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The Miami Dolphins benefited from a pass-first mindset on first down

First-year coach Mike McDaniel and quarterback Tua Tagovailoa formed the perfect partnership.

AFC Wild Card Playoffs - Miami Dolphins v Buffalo Bills Photo by Bryan M. Bennett/Getty Images

The Miami Dolphins went 27 straight years without a top-10 offense — Mike McDaniel needed just one season to snap that skid.

Despite missing quarterback Tua Tagovailoa for more than four games, the Dolphins finished sixth in the league with an average of 364.5 yards per game. Trading for Tyreek Hill from the Kansas City Chiefs helps, but so does Jaylen Waddle leading the league in yards per catch. In fact, the Dolphins were one of the best teams at avoiding three-and-outs.

“You wouldn’t believe the calls and texts... from players that he had connected with over the years, former players at his former teams. Agents calling us just about the relationships that he’s built over the years and how respectful he was in terms of guiding those players through adversity and things like that,” Chris Grier said when the franchise signed McDaniel last February. “It was a clear choice. I mean you guys have heard everything about Mike – his intelligence, his passion, his work ethic.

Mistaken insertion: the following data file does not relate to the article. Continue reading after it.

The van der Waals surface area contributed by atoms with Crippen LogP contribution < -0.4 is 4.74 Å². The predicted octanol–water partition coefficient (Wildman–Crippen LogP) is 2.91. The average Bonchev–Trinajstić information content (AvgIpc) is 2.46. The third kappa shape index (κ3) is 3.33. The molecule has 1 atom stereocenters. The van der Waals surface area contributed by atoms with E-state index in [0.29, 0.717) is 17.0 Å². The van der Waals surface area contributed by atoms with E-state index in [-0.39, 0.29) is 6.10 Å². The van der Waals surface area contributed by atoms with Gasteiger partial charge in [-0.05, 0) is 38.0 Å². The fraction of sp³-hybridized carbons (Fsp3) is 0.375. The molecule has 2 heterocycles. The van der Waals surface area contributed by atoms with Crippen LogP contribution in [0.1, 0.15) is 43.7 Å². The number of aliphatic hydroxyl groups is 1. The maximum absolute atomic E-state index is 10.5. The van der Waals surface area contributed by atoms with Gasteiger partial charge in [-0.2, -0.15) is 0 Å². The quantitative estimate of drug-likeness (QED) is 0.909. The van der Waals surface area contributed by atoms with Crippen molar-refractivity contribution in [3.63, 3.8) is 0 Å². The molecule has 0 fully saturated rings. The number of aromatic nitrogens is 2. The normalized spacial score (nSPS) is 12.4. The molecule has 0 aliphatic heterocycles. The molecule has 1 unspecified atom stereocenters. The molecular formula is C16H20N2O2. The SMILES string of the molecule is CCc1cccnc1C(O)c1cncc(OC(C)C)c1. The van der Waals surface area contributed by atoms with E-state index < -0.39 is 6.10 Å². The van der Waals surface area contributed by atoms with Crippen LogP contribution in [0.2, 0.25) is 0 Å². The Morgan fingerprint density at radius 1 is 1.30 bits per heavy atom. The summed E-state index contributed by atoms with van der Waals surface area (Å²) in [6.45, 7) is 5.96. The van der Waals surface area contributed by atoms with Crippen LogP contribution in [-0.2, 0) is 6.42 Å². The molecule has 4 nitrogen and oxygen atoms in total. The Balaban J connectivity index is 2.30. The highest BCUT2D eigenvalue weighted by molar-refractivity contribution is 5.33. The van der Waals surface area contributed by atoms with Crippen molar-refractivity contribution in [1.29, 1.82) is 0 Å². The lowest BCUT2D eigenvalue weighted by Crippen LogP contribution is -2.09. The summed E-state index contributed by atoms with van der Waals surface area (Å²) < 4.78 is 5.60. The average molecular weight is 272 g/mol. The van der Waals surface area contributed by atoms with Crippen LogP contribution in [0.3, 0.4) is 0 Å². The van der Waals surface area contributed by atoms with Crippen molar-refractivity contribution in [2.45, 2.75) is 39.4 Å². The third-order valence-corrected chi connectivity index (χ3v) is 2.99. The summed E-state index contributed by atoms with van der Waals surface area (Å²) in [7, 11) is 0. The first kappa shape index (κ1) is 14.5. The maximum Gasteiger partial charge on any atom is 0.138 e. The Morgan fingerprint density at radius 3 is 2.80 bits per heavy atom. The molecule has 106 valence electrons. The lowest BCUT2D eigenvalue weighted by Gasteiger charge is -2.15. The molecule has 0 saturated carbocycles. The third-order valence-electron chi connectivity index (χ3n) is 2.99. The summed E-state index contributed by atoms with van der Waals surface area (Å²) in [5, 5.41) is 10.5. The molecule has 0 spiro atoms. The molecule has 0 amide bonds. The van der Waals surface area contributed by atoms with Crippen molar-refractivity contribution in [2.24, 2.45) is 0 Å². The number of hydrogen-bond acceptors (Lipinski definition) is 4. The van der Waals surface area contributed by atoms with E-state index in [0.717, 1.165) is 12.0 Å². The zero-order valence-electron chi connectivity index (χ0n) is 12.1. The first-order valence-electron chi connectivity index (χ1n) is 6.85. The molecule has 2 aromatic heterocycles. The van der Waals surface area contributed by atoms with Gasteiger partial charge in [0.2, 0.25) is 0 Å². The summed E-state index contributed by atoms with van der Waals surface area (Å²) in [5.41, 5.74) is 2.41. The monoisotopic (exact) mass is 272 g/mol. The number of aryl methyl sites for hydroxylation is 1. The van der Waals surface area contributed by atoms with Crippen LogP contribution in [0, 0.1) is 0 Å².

“The people who have met him in this building over the last 48 hours have all talked about the energy level and how he is.”

Tagovailoa and Miami’s offense turned the corner due to McDaniel’s forward-thinking playcalling. The Dolphins ranked fifth in terms of passing the ball on first down at 64.80 percent of the time, trailing just the Tampa Bay Buccaneers (70.27 percent), Kansas City (66.32 percent), Los Angeles Chargers (66.22 percent), and New York Jets (64.97 percent).

While the Dolphins were eighth last season by passing the ball on first down 63.38 percent of the time, Tagovailoa ranked No. 24 in the league with an average of 6.8 yards per attempt. However, with McDaniel, that number ballooned to a league-leading 8.9 yards per passing attempt.

Keep in mind that this was McDaniel’s first season calling plays in the NFL. With a year under his belt, it’s hard to imagine that he doesn’t raise the offense’s ceiling in year two.